Air temperatures during vegetative phase played positive role on biomass production while temperatures during reproductive phase had negative role on dry matter yield which was confirmed by some earlier results (Agrawal et al., 2010; Rajput et al., 1986). In case delayed sowing, reproductive phase of the crop experienced higher temperature which caused abortion of floral parts and as a consequence grain yield was significantly reduced (Summerfield et al.,1984). Furthermore if the crop was sown beyond the optimum sowing window, higher air temperature resulted in poor pod filling during pod developmental phase and thus grain yield was reduced (Wang et al., 2006). Decline in yield of lentil due to increase in temperature was well documented (Dhuppar et al., 2012). Atmospheric moisture content had a significant negative effect on crop yield as indicated by the results of correlation studies which showed that vapour pressure deficit adversely effected crop yield and the same result was observed previously in cucumber (Barker et al., 1987). Vapour pressure deficit was lower when the relative humidity of the atmosphere was comparatively higher. Crop yield increased with increased relative humidity during middle stage of crop growth (Mortley et al., 2000). During post-flowering phase, biomass production increased with higher relative humidity (Mortley et al., 1994). On the other hand relative humidity during final stage of crop growth played a negative role on yield (Nagy, 1966). During pre-flowering stages vegetative growth of the crop enhanced under increased GDD accumulation and higher vegetative growth results in higher production of yield attributes and thereby higher yield whereas during late growth stages, biomass production was increased with increased accumulation of GDD which resulted in higher dry matter production (Meena et al., 2005).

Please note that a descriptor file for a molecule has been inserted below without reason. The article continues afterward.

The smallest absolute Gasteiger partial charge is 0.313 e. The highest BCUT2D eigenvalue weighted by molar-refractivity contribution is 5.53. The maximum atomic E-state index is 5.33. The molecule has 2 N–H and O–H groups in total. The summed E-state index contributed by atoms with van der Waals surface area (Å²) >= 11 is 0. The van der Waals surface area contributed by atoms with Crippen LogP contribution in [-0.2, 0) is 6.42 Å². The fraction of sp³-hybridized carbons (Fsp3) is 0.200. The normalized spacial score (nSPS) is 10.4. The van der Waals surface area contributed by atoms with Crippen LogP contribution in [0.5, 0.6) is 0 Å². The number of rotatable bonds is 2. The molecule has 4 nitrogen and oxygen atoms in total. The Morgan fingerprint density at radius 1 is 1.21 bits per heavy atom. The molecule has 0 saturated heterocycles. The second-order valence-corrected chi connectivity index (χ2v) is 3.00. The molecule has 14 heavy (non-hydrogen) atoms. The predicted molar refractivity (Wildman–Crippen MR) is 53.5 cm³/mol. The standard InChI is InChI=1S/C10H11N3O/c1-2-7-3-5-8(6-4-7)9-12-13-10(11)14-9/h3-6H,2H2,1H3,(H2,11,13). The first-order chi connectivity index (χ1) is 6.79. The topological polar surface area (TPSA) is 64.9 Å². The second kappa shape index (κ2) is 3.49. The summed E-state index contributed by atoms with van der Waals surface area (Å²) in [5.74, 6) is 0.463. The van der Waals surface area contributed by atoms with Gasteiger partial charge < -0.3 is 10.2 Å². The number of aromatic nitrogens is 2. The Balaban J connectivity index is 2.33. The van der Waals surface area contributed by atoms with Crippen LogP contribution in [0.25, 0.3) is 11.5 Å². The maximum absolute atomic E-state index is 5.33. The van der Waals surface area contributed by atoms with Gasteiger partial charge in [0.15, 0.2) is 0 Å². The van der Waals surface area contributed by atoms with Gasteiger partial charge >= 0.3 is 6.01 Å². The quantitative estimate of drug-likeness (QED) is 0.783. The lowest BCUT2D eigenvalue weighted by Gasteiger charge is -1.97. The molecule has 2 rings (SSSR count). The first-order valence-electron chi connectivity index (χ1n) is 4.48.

3.3. Regression equations for prediction of grain yield and above ground biomass

    In order to identify the best regression equation for prediction of grain yield and above ground biomass, stepwise regression analysis was performed by employing SPSS 10.0 and the results so obtained have been presented in the Table 5.


    3 models were estimated for prediction of grain yield. In model 1, the estimated linear regression is significant at 1% level of significance, wherein the coefficient of determination (adjusted R2) of the model was 0.740** which indicated that the model is able to account for 74.0% of the total variability in the grain yield through a linear function involving afternoon actual vapour pressure (VP II) at reproductive phase. Model 2 (adjusted R2 = 0.990**) which added accumulated heliothermal unit (AHTU) at maturity phase over model 1, could explain that 99.0% of the total variability in the grain yield. Model 3 (adjusted R2=0.999**) included maximum temperature (Tmax) at pre-flowering phase over the second model. From the results it was clear that the rate of increment in predictability of grain yield was increased by 25% in model 2 over model 1 while in model 3, predictability was only 0.9% more over model 2.